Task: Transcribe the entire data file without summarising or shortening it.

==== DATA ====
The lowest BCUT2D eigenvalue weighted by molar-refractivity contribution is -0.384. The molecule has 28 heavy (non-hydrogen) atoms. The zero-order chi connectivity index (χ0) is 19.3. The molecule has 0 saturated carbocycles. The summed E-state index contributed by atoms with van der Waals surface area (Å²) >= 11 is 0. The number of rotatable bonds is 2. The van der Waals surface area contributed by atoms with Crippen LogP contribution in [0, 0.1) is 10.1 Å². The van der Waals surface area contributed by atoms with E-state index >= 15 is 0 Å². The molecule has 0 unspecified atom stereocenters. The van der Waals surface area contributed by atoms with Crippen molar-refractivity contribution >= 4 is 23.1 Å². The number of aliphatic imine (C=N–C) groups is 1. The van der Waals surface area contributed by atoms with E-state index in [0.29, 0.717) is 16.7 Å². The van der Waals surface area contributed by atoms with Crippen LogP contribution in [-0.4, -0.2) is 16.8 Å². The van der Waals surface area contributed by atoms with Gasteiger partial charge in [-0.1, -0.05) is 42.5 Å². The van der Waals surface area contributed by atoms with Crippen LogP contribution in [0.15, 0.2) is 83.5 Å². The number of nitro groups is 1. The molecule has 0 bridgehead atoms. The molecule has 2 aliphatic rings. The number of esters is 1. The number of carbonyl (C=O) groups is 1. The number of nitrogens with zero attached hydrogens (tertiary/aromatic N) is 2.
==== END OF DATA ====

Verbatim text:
The lowest BCUT2D eigenvalue weighted by molar-refractivity contribution is -0.384. The molecule has 28 heavy (non-hydrogen) atoms. The zero-order chi connectivity index (χ0) is 19.3. The molecule has 0 saturated carbocycles. The summed E-state index contributed by atoms with van der Waals surface area (Å²) >= 11 is 0. The number of rotatable bonds is 2. The van der Waals surface area contributed by atoms with Crippen LogP contribution in [0, 0.1) is 10.1 Å². The van der Waals surface area contributed by atoms with E-state index >= 15 is 0 Å². The molecule has 0 unspecified atom stereocenters. The van der Waals surface area contributed by atoms with Crippen molar-refractivity contribution >= 4 is 23.1 Å². The number of aliphatic imine (C=N–C) groups is 1. The van der Waals surface area contributed by atoms with E-state index in [0.29, 0.717) is 16.7 Å². The van der Waals surface area contributed by atoms with Crippen LogP contribution in [-0.4, -0.2) is 16.8 Å². The van der Waals surface area contributed by atoms with Gasteiger partial charge in [-0.1, -0.05) is 42.5 Å². The van der Waals surface area contributed by atoms with Crippen LogP contribution in [0.15, 0.2) is 83.5 Å². The number of nitro groups is 1. The molecule has 0 bridgehead atoms. The molecule has 2 aliphatic rings. The number of esters is 1. The number of carbonyl (C=O) groups is 1. The number of nitrogens with zero attached hydrogens (tertiary/aromatic N) is 2.